Social Media can make a Disaster More “Real”

Social media is now to go to technology for people when they experience a disaster besides hopefully first using the “phone” part of their phone and calling emergency services and friends and family. People have a need to document nearly anything they find significant, interesting, and noteworthy even if it’s for personal reasons (everyone who has visited a famous landmark has taken a photo of it…it’s the rules) and a beneficial situation for our need for documenting our experiences is in disaster situations.

Take the Fort McMurray wildfire that occurred last year. There was many videos and photos uploaded and shared as the fire grew and burned through parts of that city. I remember being able to see live feeds from various websites and social media that would collect every bit of evidence whether it be photos, videos, social media posts, interview transcripts, and audio clips from radio broadcasts. Much of the evidence would be posted as soon as it was created and would be accessible nearly immediately from when it was recorded.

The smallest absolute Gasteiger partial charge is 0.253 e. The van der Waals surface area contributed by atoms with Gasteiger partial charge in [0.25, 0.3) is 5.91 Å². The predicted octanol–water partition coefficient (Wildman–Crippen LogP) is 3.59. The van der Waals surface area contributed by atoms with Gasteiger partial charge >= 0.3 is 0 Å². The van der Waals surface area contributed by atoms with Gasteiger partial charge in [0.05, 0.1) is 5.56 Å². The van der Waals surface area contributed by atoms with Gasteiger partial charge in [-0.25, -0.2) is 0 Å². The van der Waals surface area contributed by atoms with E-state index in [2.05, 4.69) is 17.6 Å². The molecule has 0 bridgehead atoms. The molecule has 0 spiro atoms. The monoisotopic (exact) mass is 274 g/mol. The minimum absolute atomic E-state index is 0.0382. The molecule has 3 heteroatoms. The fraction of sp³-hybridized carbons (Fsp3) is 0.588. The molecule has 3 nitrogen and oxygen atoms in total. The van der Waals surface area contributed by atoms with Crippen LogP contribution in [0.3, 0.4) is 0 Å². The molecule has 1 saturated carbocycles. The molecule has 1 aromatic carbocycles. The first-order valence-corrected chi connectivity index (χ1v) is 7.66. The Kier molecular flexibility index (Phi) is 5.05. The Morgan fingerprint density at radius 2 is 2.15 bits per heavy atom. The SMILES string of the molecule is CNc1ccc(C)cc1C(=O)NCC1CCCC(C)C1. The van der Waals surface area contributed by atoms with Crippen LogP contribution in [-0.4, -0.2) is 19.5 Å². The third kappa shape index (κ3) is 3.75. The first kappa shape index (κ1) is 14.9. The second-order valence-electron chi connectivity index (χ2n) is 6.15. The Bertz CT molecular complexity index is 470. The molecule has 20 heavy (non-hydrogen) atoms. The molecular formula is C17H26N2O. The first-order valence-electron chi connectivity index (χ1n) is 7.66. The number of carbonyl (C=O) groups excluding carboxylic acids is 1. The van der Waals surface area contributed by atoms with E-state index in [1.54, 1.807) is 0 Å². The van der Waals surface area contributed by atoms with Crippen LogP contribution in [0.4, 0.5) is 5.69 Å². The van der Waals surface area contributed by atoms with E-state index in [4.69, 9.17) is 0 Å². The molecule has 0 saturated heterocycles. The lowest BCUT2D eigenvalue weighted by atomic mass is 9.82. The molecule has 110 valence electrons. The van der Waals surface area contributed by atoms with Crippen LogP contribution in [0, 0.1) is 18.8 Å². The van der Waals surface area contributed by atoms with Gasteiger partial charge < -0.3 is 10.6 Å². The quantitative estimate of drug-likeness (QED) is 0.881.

Not only was there a mountain of media available for everyone’s perusal but there were information resources that were being constantly being updated for the people affected by the wildfire and there were also many avenues made available to help aid those who needed help.

As long as people have access to social media and a device that can access it, every disaster is probably going to covered in the same amount of depth as in the Fort McMurray wildfire. The type of disaster can be natural of otherwise but the availability of evidence will be abundant and everyone with access to the internet can see for themselves accounts of that disaster. This availability can help spread awareness and help people become more engaged with the news, in a way social media not only connects people but can also make a disaster more real.


Fort McMurray wildfire: Shifting weather forces more evacuations


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